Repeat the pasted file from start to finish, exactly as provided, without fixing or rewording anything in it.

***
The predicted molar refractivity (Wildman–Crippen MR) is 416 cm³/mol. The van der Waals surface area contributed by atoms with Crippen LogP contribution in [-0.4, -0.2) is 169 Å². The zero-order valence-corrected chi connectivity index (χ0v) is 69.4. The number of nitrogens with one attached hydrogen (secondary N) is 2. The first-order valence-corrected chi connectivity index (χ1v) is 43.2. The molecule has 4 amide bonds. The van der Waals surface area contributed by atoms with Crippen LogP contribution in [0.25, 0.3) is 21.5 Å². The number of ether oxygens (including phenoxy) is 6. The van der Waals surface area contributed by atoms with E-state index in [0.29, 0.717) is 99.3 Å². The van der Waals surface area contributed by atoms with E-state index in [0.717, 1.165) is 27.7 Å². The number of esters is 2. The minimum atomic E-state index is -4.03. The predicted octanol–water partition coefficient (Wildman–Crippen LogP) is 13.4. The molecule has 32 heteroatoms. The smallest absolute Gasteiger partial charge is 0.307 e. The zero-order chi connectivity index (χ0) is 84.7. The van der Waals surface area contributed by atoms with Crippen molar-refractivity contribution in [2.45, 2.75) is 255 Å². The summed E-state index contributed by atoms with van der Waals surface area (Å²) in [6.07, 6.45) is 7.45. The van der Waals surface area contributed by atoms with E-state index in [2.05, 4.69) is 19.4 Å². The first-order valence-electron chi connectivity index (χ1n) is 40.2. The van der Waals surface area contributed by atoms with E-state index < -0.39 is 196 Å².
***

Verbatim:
The predicted molar refractivity (Wildman–Crippen MR) is 416 cm³/mol. The van der Waals surface area contributed by atoms with Crippen LogP contribution in [-0.4, -0.2) is 169 Å². The zero-order valence-corrected chi connectivity index (χ0v) is 69.4. The number of nitrogens with one attached hydrogen (secondary N) is 2. The first-order valence-corrected chi connectivity index (χ1v) is 43.2. The molecule has 4 amide bonds. The van der Waals surface area contributed by atoms with Crippen LogP contribution in [0.25, 0.3) is 21.5 Å². The number of ether oxygens (including phenoxy) is 6. The van der Waals surface area contributed by atoms with E-state index in [0.29, 0.717) is 99.3 Å². The van der Waals surface area contributed by atoms with E-state index in [0.717, 1.165) is 27.7 Å². The number of esters is 2. The minimum atomic E-state index is -4.03. The predicted octanol–water partition coefficient (Wildman–Crippen LogP) is 13.4. The molecule has 32 heteroatoms. The smallest absolute Gasteiger partial charge is 0.307 e. The zero-order chi connectivity index (χ0) is 84.7. The van der Waals surface area contributed by atoms with Crippen molar-refractivity contribution in [2.45, 2.75) is 255 Å². The summed E-state index contributed by atoms with van der Waals surface area (Å²) in [6.07, 6.45) is 7.45. The van der Waals surface area contributed by atoms with E-state index in [2.05, 4.69) is 19.4 Å². The first-order valence-electron chi connectivity index (χ1n) is 40.2. The van der Waals surface area contributed by atoms with E-state index < -0.39 is 196 Å².